Dan Wallace has a team documenting manuscripts at the National Library of Greece and has posted about it here (A New Gospel Manuscript in Athens?) and here (Gregory-Aland 1761: A Gospels Manuscript?).
James McGrath has an interesting post suggesting that the criterion of embarrassment should be more accurately named the criterion of damage control. He also questioned the relationship between modern preachers and Israel’s prophets (HT: James McGrath).
Larry Hurtado announced the third edition of his One God, One Lord (Nov 2015) and weighed in on the scholarly consensus regarding the Jesus’ Wife fragment.
Over at ReadingActs, Phil Long is discussing some of the wisdom Psalms, so far: Psalm 1:2-3, Psalm 1:4-5, Psalm 19:1-6, and Psalm 19:7-11. He also reviewed Constantine Campbell’s Advances in the Study of Greek and Wesley Hill’s Paul and the Trinity.
Michael Kok asked three probing questions of the Early High Christology Club and Larry Hurtado replied.
Matthew D. Montonini at New Testament Perspectives reviewed Christopher Skinner’s Reading John.
Over at Think, Andrew Wilson began pondering a Credobaptist theology of children (post one, post two), summarized the recent debate series about homosexuality between Preston Sprinkle and Jeff Cook, and also reviewed Wesley Hill’s Paul and the Trinity.
Jim Lee at Veritas Domain reviewed Mark S. Gignilliat’s A Brief History of Old Testament Criticism: From Benedict Spinoza to Brevard Childs (HT: Jim Lee).
Bart Ehrman and Tim McGrew discuss the reliability of the Gospels in two episodes of Justin Brierley’s awesome Unbelievable? podcast.
Michael Heiser has just finished working through the book of Acts on the Naked Bible podcast. Heiser always has interesting points to make, and I’m excited to hear he’s starting Leviticus next.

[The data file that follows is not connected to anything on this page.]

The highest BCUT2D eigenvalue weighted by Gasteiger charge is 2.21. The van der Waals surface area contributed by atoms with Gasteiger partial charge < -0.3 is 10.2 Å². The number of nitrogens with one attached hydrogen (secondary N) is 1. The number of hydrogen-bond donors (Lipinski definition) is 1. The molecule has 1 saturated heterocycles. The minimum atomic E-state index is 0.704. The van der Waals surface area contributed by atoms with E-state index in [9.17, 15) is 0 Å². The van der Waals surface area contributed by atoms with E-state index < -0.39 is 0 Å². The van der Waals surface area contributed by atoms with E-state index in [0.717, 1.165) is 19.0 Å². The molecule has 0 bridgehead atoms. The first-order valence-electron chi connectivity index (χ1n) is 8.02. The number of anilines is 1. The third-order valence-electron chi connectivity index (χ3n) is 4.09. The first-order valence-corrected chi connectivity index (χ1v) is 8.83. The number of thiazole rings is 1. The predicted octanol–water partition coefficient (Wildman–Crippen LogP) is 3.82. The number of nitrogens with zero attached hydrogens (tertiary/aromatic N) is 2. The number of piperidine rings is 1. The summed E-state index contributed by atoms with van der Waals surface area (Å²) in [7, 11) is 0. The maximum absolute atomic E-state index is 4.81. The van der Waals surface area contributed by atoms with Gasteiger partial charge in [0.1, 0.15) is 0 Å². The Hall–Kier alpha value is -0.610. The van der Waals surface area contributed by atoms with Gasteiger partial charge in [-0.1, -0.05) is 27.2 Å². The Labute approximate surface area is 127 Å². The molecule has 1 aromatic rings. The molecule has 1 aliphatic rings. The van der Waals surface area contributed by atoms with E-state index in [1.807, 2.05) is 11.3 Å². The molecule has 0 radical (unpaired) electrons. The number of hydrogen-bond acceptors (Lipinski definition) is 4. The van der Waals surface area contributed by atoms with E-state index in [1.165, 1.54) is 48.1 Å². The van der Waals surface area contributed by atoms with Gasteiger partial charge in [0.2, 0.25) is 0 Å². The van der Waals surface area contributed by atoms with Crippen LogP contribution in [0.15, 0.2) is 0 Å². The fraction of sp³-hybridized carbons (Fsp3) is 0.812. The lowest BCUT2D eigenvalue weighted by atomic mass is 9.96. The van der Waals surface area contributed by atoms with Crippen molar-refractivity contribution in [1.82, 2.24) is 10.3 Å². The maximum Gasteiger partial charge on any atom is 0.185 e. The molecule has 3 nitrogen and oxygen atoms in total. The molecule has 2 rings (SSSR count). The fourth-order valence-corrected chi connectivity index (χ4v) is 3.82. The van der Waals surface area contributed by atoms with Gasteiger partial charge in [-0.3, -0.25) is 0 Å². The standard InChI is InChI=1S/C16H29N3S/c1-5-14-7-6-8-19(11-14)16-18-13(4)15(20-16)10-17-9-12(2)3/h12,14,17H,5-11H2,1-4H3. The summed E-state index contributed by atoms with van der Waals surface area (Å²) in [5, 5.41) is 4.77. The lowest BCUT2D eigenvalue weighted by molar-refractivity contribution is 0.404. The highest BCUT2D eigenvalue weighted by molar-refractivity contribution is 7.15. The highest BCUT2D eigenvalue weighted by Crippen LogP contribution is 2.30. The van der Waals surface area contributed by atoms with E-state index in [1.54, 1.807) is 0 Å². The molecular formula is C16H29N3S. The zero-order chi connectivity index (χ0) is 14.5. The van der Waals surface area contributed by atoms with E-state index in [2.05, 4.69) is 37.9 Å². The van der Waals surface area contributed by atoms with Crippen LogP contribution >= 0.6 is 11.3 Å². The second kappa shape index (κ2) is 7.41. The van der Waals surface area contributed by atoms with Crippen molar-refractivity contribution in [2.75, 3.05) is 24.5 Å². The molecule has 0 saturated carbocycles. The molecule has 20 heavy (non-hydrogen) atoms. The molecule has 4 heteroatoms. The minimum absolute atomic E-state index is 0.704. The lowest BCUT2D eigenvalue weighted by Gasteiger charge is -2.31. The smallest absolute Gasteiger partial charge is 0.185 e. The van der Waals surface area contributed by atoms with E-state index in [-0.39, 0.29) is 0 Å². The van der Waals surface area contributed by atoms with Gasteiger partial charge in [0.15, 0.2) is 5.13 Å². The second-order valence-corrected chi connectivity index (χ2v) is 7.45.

Nancy Guthrie has interviewed Michael Lawrence on teaching Acts and Dale Ralph Davis on teaching Joshua for her Help Me Teach the Bible series on the Gospel Coalition podcast.
Peter Gentry is working on the Isaiah commentary for the Hearing the Message of Scripture series (see my reviews of Obadiah and Jonah) and is teaching the book for Sunday School at Franklin Street Church. The audio is not amazing, but these are definitely worth the effort. I am up to the 73rd recording, which is only Isaiah 27! (If you wonder how I can listen to so much audio, you’re not a parent of a 9mth old who is constantly teething and needs rocking all through the night…).
Kevin Vanhoozer and Gerald Hiestand were interviewed on the Mere Fidelity podcast about their respective books on pastor-theologians.
The Bible Project has produced an excellent video summarizing Numbers and are raising funds for one on The Law.
And like that, the Carnival is over. The streets are quiet except for a few odd juggling balls rolling around and an odd elephant surprise or two. I am grateful to have been part of this (thank you, Phil), and recommend you look out for Bob MacDonald’s carnival at the end of the month!